Blood and urine samples were taken from 185 students as well as all the staff to test for 11 conditions ranging from Malaria, Typhoid, Dengue to HIV. Every student is given a medical card with his/her blood group and medical information so they can be monitored. Most of these students would never visit a doctor unless in emergency. Taking preventive measures of testing for and treating illnesses, if any, gives them a better chance at leading healthy lives.
A United Nations report from 2018 presents numbers on illiteracy and health disparities among the women of Pakistan. Findings state that 98.8 percent of Pakistani women coming from the poorest rural households have six or less years of education, with the most deprived population being Pashtun women. They suffer the most in terms of having their literacy and healthcare needs met.
In third world countries, there is an apparent gender gap in quality education as students get older, mostly due to social and cultural factors. Lack of health resources poses a barrier for quality education, especially for women who have reached the age of reproduction. The scarcity or unavailability of feminine hygiene products, insufficient access to water and/or separate toilets has kept menstruating girls from continuing their education, with most dropping out and staying at home. They are asked to take part in domestic labor or forced into early marriages. They are also victims of sexual abuse and trafficking, making them susceptible to sexually transmitted diseases and other health issues.
As a non-profit focused on promoting education for girls and women, we acknowledge this gender gap in quality education. Our near future goal is to break down health barriers to girls’ education by making sanitary products available for our female population. With the help of the medical camp, we hope to keep our students informed and aware of the importance of maintaining their health. Healthy, educated women means working mothers who will positively impact their families and surrounding communities.
Mr. Zahir Lavji is director of ZL Advisory LLC, a consulting service to the pharmaceutical, biotechnology and medical-devices industries, primarily focused on commercialization. He also mentors healthcare start-up companies, entrepreneurs, university technology-transfer offices, and medical faculty. Having grown up in Africa and managed businesses globally for more than 30 years, Zahir is keenly aware of the important role education plays in personal and social mobility.
In 1972, Zahir left Uganda as a refugee during the mass exodus and emigrated to Canada where he established his new roots. He earned his bachelor’s and master’s degrees in pharmacology from the University of Toronto, and his MBA from the DeGroote School of Business at McMaster University, in Ontario, Canada.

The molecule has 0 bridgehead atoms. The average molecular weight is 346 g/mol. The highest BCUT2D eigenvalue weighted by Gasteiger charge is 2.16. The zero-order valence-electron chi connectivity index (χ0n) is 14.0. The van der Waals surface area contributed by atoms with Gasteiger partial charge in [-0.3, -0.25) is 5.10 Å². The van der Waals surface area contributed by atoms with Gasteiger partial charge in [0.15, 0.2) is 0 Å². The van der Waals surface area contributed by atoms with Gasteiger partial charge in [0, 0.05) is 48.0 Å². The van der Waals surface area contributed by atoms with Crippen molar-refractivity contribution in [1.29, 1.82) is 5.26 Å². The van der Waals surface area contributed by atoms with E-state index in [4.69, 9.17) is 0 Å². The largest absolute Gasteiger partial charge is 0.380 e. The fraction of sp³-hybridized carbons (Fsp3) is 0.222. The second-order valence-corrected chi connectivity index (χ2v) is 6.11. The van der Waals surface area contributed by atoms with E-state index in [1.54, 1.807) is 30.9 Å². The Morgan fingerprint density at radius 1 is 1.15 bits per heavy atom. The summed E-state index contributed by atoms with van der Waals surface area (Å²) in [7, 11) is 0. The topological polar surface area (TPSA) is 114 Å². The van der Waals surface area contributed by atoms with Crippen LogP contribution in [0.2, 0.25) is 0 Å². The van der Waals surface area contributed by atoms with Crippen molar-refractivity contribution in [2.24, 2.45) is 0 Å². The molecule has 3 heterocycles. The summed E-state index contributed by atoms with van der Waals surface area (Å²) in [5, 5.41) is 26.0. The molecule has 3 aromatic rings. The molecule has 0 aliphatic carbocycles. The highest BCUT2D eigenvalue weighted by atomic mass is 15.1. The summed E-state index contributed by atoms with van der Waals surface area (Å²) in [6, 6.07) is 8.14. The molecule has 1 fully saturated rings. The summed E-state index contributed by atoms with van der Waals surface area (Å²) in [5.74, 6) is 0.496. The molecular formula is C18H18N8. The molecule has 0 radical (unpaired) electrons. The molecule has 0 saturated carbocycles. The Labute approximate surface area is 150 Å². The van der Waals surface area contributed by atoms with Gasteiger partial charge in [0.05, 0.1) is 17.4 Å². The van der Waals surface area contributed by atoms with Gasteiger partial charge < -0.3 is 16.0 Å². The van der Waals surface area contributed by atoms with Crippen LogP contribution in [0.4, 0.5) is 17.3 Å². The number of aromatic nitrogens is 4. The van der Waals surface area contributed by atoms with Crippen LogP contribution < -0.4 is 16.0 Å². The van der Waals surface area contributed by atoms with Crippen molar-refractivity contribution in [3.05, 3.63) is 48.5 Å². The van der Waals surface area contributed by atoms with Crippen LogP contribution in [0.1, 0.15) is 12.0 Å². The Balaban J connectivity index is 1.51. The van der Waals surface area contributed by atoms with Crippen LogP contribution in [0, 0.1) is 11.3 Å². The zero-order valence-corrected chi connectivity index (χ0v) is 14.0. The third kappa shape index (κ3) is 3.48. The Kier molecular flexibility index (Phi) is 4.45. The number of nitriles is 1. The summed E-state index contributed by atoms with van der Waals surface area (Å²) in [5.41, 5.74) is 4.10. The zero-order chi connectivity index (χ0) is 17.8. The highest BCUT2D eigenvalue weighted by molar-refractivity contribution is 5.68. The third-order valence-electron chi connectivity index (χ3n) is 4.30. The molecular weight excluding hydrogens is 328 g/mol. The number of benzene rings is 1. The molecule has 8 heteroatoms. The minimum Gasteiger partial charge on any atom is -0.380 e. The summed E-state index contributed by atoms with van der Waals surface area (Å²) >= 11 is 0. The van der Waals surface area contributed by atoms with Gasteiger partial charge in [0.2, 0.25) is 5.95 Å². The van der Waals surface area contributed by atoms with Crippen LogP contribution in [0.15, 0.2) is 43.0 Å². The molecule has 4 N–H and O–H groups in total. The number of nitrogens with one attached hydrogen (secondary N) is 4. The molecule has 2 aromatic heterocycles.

He spent much of his professional career with Abbott Laboratories, an Illinois-based healthcare-innovation corporation working in more than 150 countries, from which he retired as vice president for international marketing. His career included commercializing billion-dollar pharmaceuticals and glucose-monitoring, medical-nutrition and critical-care devices. As regional director for Abbott in Central and Eastern Europe and Scandinavia, he successfully integrated the Knoll acquisition into single Abbott entities. And as president of Abbot Japan, where he spent eight years, he also managed business alliances with major Japanese pharmaceutical companies.
He devotes considerable time and expertise to mentoring healthcare startups from the Chicago Innovation Mentors group; chairs the Supervisory Board of Temple Therapeutics a development stage Biotechnology startup; is an active investor with Hyde Park Angels; is a Consultant with Breuer Partners & Company, a healthcare consulting organization; serves on the review committee for the University of Chicago’s Innovation Fund at the Polsky Center for Entrepreneurship and Innovation; and is a panelist for PROPEL-Sikich Investment Banking’s private workshop series.
In addition to pro-bono work in his field, his charitable activities include assisting the Aga Khan Foundation in the Midwest and serving as a standing member of the Alzheimer’s Association Chicago Rita Hayworth Gala.
He lives in Lake Forest, Ill., with his wife Rozmin and daughter Safina.
Greg Mortenson is a humanitarian and girls’ education advocate. He is the co-founder of Central Asia Institute (CAI), an international NGO that established hundreds of schools, especially for girls, in remote and often volatile regions of Pakistan, Afghanistan and Tajikistan. He co-authored three New York Times bestsellers about his experiences, Three Cups of Tea, Stones into Schools and Listen to the Wind. Mortenson grew up with three sisters on the slopes of Mount Kilimanjaro in Tanzania, where his parents helped start a medical teaching hospital and an international school. The family returned to Minnesota in 1973, where Mortenson finished high school. He then served in the U.S. Army in Germany; studied at Concordia College in Moorhead, Minn., on a football scholarship; and graduated from the University of South Dakota in 1983 with degrees in liberal studies and nursing. For a decade he worked as a trauma nurse, putting in extra shifts to save money for mountaineering expeditions.